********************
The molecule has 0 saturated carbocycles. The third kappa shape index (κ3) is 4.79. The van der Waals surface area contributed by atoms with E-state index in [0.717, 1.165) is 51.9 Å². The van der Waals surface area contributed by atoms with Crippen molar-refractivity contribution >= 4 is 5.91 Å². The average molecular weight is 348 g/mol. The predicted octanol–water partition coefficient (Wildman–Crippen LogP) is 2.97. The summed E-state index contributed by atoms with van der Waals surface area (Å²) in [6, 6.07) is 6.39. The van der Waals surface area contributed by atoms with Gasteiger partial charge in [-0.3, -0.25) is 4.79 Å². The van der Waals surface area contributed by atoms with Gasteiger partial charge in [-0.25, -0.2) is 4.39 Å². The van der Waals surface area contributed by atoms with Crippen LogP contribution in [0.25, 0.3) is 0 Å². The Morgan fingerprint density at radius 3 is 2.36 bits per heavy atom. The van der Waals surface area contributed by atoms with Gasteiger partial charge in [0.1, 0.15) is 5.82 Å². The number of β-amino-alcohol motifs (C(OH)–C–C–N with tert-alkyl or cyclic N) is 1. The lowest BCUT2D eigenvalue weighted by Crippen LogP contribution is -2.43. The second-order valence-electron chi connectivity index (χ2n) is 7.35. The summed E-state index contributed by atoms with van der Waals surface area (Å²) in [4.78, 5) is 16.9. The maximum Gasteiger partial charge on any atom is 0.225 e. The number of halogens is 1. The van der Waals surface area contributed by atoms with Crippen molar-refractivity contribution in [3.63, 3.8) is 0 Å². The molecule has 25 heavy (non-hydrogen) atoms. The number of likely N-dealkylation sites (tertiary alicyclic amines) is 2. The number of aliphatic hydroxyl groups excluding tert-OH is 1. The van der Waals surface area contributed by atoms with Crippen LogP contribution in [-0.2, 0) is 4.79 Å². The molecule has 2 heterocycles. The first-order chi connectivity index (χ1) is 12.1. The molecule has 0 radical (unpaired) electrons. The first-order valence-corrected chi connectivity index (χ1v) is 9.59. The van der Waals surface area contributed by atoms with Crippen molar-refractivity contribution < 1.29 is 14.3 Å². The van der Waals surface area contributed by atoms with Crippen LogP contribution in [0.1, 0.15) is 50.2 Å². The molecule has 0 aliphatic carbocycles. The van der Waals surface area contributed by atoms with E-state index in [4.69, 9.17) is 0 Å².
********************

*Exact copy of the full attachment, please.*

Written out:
The molecule has 0 saturated carbocycles. The third kappa shape index (κ3) is 4.79. The van der Waals surface area contributed by atoms with E-state index in [0.717, 1.165) is 51.9 Å². The van der Waals surface area contributed by atoms with Crippen molar-refractivity contribution >= 4 is 5.91 Å². The average molecular weight is 348 g/mol. The predicted octanol–water partition coefficient (Wildman–Crippen LogP) is 2.97. The summed E-state index contributed by atoms with van der Waals surface area (Å²) in [6, 6.07) is 6.39. The van der Waals surface area contributed by atoms with Gasteiger partial charge in [-0.3, -0.25) is 4.79 Å². The van der Waals surface area contributed by atoms with Gasteiger partial charge in [-0.25, -0.2) is 4.39 Å². The van der Waals surface area contributed by atoms with Crippen LogP contribution in [0.25, 0.3) is 0 Å². The Morgan fingerprint density at radius 3 is 2.36 bits per heavy atom. The van der Waals surface area contributed by atoms with Gasteiger partial charge in [0.1, 0.15) is 5.82 Å². The number of β-amino-alcohol motifs (C(OH)–C–C–N with tert-alkyl or cyclic N) is 1. The lowest BCUT2D eigenvalue weighted by Crippen LogP contribution is -2.43. The second-order valence-electron chi connectivity index (χ2n) is 7.35. The summed E-state index contributed by atoms with van der Waals surface area (Å²) in [4.78, 5) is 16.9. The maximum Gasteiger partial charge on any atom is 0.225 e. The number of halogens is 1. The van der Waals surface area contributed by atoms with Crippen molar-refractivity contribution in [3.63, 3.8) is 0 Å². The molecule has 25 heavy (non-hydrogen) atoms. The number of likely N-dealkylation sites (tertiary alicyclic amines) is 2. The number of aliphatic hydroxyl groups excluding tert-OH is 1. The van der Waals surface area contributed by atoms with Crippen LogP contribution in [-0.2, 0) is 4.79 Å². The molecule has 2 heterocycles. The first-order chi connectivity index (χ1) is 12.1. The molecule has 0 radical (unpaired) electrons. The first-order valence-corrected chi connectivity index (χ1v) is 9.59. The van der Waals surface area contributed by atoms with Crippen molar-refractivity contribution < 1.29 is 14.3 Å². The van der Waals surface area contributed by atoms with Crippen LogP contribution in [0.1, 0.15) is 50.2 Å². The molecule has 0 aliphatic carbocycles. The van der Waals surface area contributed by atoms with E-state index in [4.69, 9.17) is 0 Å².